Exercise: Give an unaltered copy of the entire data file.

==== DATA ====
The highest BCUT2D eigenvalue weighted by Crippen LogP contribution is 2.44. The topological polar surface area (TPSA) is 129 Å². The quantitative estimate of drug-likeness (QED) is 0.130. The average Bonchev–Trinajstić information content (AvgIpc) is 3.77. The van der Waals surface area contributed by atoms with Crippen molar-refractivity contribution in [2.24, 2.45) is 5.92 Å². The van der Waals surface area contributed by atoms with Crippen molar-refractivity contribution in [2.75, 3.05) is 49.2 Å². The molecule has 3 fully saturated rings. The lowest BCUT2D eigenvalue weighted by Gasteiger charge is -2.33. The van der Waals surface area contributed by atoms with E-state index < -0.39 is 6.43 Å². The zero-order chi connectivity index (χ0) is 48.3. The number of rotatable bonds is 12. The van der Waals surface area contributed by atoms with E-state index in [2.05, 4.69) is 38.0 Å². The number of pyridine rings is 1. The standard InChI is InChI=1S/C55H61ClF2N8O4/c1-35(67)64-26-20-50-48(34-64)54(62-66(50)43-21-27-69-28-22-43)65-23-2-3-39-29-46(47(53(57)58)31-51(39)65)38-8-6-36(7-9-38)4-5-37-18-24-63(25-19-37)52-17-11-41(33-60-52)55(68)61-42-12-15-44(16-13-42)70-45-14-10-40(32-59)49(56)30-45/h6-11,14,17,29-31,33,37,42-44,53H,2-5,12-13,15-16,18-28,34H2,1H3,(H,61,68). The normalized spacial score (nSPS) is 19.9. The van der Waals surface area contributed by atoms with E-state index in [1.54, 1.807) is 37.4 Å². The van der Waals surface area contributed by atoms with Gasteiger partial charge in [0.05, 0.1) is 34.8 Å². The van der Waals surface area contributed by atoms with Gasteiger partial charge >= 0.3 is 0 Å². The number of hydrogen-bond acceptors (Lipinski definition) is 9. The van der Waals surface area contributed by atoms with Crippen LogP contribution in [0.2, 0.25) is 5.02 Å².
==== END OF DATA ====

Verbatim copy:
The highest BCUT2D eigenvalue weighted by Crippen LogP contribution is 2.44. The topological polar surface area (TPSA) is 129 Å². The quantitative estimate of drug-likeness (QED) is 0.130. The average Bonchev–Trinajstić information content (AvgIpc) is 3.77. The van der Waals surface area contributed by atoms with Crippen molar-refractivity contribution in [2.24, 2.45) is 5.92 Å². The van der Waals surface area contributed by atoms with Crippen molar-refractivity contribution in [2.75, 3.05) is 49.2 Å². The molecule has 3 fully saturated rings. The lowest BCUT2D eigenvalue weighted by Gasteiger charge is -2.33. The van der Waals surface area contributed by atoms with E-state index < -0.39 is 6.43 Å². The zero-order chi connectivity index (χ0) is 48.3. The number of rotatable bonds is 12. The van der Waals surface area contributed by atoms with E-state index in [2.05, 4.69) is 38.0 Å². The number of pyridine rings is 1. The standard InChI is InChI=1S/C55H61ClF2N8O4/c1-35(67)64-26-20-50-48(34-64)54(62-66(50)43-21-27-69-28-22-43)65-23-2-3-39-29-46(47(53(57)58)31-51(39)65)38-8-6-36(7-9-38)4-5-37-18-24-63(25-19-37)52-17-11-41(33-60-52)55(68)61-42-12-15-44(16-13-42)70-45-14-10-40(32-59)49(56)30-45/h6-11,14,17,29-31,33,37,42-44,53H,2-5,12-13,15-16,18-28,34H2,1H3,(H,61,68). The normalized spacial score (nSPS) is 19.9. The van der Waals surface area contributed by atoms with E-state index in [1.54, 1.807) is 37.4 Å². The van der Waals surface area contributed by atoms with Gasteiger partial charge in [0.05, 0.1) is 34.8 Å². The van der Waals surface area contributed by atoms with Gasteiger partial charge >= 0.3 is 0 Å². The number of hydrogen-bond acceptors (Lipinski definition) is 9. The van der Waals surface area contributed by atoms with Crippen LogP contribution in [0.2, 0.25) is 5.02 Å².